At about the same time, two readers sent in questions about those expensive LCD panels that, if you are not fortunate enough to own one, you are envious of anyone who does (I know I am!). However, these two questions raise some interesting issues which I'm sure those of you looking to buy one, may be asking as soon as you make that purchase. One issue is longevity: how long do those LCD pixels last? Another issue is cost: why don't LCD manufacturers make lower-cost Monochrome LCD screens available for those who don't need to work in full-color glory?
Jack Frost IV asks: "Since higher resolution LCD panels have started to become a lot more common, many people have been complaining about dead pixels. I just received two SGI flat panels direct from the factory, and each shipped with a single dead pixel. In fact, the second display was a replacement for the first (for an issue unrelated to the dead pixel). While I understand the difficulties in manufacturing the displays, the single dead pixel doesn't concern me right now, as I don't notice it often. What bothers me is how many more pixels these displays will lose during a lifetime; say over the next three to five years. I want to replace a lot of my CRTs (Yes, *some* of us don't do color critical work, and LCDs are perfectly OK) with LCD panels, but if, say, a dozen pixels are going to die in 3 - 5 years, it's going to be quite annoying. SGI claims that once the pixel burns out, you'll never notice it was gone... but I don't buy it. Can anyone explain some of the longevity and degredation issues relating to flat panels?"
O'Bunny queries: "How come nobody apparently sells monochrome LCD monitors for PC-like devices? I'd love to have a largish (say, 1600x1200) flat monitor that: doesn't weigh five thousand pounds; isn't fifteen feet thick; and doesn't cost an arm and a leg.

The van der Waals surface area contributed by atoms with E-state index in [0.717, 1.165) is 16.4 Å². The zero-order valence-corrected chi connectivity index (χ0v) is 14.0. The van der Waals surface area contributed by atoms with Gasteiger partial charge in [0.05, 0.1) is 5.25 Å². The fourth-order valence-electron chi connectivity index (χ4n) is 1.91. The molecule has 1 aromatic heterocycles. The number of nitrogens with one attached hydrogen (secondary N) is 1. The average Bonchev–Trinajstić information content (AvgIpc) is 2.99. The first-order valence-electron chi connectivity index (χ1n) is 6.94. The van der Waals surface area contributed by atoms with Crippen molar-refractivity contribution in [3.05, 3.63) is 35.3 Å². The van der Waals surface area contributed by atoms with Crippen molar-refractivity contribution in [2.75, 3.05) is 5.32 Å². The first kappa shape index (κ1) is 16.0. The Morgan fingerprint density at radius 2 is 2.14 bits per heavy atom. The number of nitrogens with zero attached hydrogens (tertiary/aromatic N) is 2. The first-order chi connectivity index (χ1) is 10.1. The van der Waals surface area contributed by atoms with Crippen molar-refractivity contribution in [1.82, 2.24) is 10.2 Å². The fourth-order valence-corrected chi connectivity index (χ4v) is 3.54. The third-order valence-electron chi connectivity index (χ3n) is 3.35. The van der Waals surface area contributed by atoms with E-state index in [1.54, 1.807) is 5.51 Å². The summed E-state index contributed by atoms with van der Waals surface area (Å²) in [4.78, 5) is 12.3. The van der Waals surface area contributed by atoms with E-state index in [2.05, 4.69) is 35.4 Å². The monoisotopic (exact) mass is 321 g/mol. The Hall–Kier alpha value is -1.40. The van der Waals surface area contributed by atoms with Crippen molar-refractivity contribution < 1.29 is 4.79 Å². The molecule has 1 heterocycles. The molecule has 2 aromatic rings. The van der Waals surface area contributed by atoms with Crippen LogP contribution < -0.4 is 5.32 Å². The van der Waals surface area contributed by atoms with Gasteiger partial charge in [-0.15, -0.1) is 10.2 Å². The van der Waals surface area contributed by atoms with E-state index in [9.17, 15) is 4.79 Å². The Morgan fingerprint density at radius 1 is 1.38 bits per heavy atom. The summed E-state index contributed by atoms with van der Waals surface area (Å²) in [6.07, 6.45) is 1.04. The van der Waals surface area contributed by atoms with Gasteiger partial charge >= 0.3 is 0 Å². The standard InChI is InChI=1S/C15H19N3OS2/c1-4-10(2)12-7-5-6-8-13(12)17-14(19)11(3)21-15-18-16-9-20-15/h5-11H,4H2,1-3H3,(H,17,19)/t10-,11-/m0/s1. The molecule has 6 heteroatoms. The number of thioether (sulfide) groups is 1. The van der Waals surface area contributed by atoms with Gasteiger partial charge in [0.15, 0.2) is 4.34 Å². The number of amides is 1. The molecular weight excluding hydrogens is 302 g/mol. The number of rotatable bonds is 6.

The rationales that I've heard behind the high costs of these monitors were:
- The manufacturing yield is low because of the large number of transistors that need to all work properly to display colours.
- The economy of scale currently is aimed at laptop users, for whom a 1600x1200 screen is impractically large (unless you happen to be Andre the Giant)
Ignoring the second part, why doesn't anyone make a decentmonochrome LCD monitor for those of us who want a large screen but don't necessarily need color?
In my case, I want to edit multi-channel audio. A Color display adds almost nothing to the information that I extract from the screen. I can select, cut, copy paste, apply effects, and otherwise mangle the sounds as well on a 1-bit per pixel display as I can on a 32-bpp monster.
I am also a technical writer. The documents I write are produced on a B&W laser printer, mostly. Certainly, on-line documents (and even most printed ones) can benefit from intelligent use of colour for various reasons, but most printed documents end up in black and white (mostly for cost reasons). Again, colour adds little to the experience.
So, I guess my question really comes down to the following:
- Where can I get a large monochrome flat-panel monitor for a PC?
- If I can't get one for $less than a colour flat panel, why not?"